Prices for US exports rose 1.5 percent over a month earlier in October of 2021, picking up momentum following an upwardly revised 0.4 percent increase in September and above market expectations of a 0.9 percent rise. It was the 17th straight monthly rise in export prices, although at the fastest pace since May. Nonagricultural export charges advanced for the 12th month in a row (1.5 percent vs 0.6 percent in September), underpinned by industrial supplies and materials, capital goods, automotive vehicles, consumer goods, and nonagricultural foods. Upward pressure also came from a higher costs of agricultural products (1.0 percent vs -1.5 percent), as prices of wheat, other animal feeds, cotton, meat, and dairy products, more than offset lower soybeans prices. Year-on-year, export prices hiked 18.0 percent, following an upwardly revised 16.5 percent jump in September. source: U.S. Bureau of Labor Statistics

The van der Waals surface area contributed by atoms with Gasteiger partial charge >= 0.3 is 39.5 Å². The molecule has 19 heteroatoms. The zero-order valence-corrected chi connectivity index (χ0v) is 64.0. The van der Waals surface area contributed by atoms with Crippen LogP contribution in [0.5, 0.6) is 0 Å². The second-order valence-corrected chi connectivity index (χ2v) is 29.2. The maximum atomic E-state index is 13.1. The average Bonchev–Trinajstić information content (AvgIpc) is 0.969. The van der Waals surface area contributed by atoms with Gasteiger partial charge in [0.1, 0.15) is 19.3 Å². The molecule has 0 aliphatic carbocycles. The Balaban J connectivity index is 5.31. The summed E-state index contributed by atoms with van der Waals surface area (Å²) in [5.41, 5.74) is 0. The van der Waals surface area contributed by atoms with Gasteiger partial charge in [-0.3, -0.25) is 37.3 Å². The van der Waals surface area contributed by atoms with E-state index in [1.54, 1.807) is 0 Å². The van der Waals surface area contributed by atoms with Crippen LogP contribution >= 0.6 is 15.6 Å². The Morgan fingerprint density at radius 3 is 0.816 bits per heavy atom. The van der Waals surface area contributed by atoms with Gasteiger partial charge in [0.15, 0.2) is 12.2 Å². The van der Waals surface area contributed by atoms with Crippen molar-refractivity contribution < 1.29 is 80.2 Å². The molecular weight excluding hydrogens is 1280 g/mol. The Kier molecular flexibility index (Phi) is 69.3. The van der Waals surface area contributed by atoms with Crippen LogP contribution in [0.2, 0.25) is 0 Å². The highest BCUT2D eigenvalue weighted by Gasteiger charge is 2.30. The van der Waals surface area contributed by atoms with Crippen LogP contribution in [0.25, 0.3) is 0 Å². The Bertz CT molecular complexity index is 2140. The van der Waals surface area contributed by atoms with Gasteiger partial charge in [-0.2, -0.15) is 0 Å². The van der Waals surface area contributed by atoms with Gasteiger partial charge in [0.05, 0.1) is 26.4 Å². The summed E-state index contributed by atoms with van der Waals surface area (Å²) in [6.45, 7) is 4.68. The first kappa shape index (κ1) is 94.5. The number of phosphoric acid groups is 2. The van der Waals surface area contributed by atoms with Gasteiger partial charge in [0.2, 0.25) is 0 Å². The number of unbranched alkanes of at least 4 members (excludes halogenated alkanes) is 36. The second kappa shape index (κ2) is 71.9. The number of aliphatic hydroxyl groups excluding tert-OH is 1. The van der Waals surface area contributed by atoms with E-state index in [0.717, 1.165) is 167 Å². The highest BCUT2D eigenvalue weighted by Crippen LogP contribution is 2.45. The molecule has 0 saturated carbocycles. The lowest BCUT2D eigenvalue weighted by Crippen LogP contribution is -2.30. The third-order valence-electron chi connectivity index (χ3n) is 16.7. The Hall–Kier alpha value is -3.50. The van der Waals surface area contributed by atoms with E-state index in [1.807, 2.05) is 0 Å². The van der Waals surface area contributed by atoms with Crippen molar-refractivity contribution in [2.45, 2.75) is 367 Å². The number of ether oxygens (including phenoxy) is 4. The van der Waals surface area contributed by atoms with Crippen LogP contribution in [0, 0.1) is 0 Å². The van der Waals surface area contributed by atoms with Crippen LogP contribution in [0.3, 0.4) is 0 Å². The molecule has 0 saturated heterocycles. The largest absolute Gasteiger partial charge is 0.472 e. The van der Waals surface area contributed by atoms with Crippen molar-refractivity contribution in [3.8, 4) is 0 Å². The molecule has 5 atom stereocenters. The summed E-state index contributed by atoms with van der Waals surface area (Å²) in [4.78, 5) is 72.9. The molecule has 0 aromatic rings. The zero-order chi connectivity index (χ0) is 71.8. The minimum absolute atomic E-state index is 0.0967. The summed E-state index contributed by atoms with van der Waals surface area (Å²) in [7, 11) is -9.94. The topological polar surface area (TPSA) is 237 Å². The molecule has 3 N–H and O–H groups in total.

Export Prices in the United States averaged 110.57 points from 1983 until 2021, reaching an all time high of 145.20 points in October of 2021 and a record low of 82.40 points in September of 1986. This page provides - United States Export Prices - actual values, historical data, forecast, chart, statistics, economic calendar and news. United States Export Prices - data, historical chart, forecasts and calendar of releases - was last updated on December of 2021.
Export Prices in the United States is expected to be 141.00 points by the end of this quarter, according to Trading Economics global macro models and analysts expectations. In the long-term, the United States Export Prices is projected to trend around 129.00 points in 2022, according to our econometric models.